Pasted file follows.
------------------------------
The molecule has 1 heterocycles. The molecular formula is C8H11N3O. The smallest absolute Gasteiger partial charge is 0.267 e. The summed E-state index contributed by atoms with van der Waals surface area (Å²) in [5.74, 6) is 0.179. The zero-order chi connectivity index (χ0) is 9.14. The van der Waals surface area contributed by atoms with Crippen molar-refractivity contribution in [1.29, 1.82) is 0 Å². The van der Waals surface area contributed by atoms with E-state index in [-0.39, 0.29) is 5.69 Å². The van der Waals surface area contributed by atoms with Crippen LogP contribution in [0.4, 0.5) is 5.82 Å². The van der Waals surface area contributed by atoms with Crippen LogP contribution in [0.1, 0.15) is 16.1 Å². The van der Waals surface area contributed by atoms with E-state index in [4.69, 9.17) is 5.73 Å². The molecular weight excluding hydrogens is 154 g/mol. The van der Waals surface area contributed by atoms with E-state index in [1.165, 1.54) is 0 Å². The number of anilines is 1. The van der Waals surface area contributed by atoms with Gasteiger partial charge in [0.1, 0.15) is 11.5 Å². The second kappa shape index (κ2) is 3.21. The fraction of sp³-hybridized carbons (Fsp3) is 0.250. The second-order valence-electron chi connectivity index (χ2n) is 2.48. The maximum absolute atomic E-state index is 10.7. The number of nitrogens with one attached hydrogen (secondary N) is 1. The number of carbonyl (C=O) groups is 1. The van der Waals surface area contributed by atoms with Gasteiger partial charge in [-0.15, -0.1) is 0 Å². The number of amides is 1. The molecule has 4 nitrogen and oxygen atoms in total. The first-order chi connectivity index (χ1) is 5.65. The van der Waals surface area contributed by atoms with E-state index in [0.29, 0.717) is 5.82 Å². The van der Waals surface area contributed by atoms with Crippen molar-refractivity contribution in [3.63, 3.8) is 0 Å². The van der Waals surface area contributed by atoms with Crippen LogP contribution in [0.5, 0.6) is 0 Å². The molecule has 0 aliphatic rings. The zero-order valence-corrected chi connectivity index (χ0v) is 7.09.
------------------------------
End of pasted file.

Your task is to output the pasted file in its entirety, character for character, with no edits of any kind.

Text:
The molecule has 1 heterocycles. The molecular formula is C8H11N3O. The smallest absolute Gasteiger partial charge is 0.267 e. The summed E-state index contributed by atoms with van der Waals surface area (Å²) in [5.74, 6) is 0.179. The zero-order chi connectivity index (χ0) is 9.14. The van der Waals surface area contributed by atoms with Crippen molar-refractivity contribution in [1.29, 1.82) is 0 Å². The van der Waals surface area contributed by atoms with E-state index in [-0.39, 0.29) is 5.69 Å². The van der Waals surface area contributed by atoms with Crippen LogP contribution in [0.4, 0.5) is 5.82 Å². The van der Waals surface area contributed by atoms with Crippen LogP contribution in [0.1, 0.15) is 16.1 Å². The van der Waals surface area contributed by atoms with E-state index in [4.69, 9.17) is 5.73 Å². The molecular weight excluding hydrogens is 154 g/mol. The van der Waals surface area contributed by atoms with E-state index in [1.165, 1.54) is 0 Å². The number of anilines is 1. The van der Waals surface area contributed by atoms with Gasteiger partial charge in [0.1, 0.15) is 11.5 Å². The second kappa shape index (κ2) is 3.21. The fraction of sp³-hybridized carbons (Fsp3) is 0.250. The second-order valence-electron chi connectivity index (χ2n) is 2.48. The maximum absolute atomic E-state index is 10.7. The number of nitrogens with one attached hydrogen (secondary N) is 1. The number of carbonyl (C=O) groups is 1. The van der Waals surface area contributed by atoms with Gasteiger partial charge in [-0.15, -0.1) is 0 Å². The number of amides is 1. The molecule has 4 nitrogen and oxygen atoms in total. The first-order chi connectivity index (χ1) is 5.65. The van der Waals surface area contributed by atoms with E-state index in [0.29, 0.717) is 5.82 Å². The van der Waals surface area contributed by atoms with Crippen molar-refractivity contribution in [3.63, 3.8) is 0 Å². The van der Waals surface area contributed by atoms with Crippen LogP contribution in [0.5, 0.6) is 0 Å². The molecule has 0 aliphatic rings. The zero-order valence-corrected chi connectivity index (χ0v) is 7.09.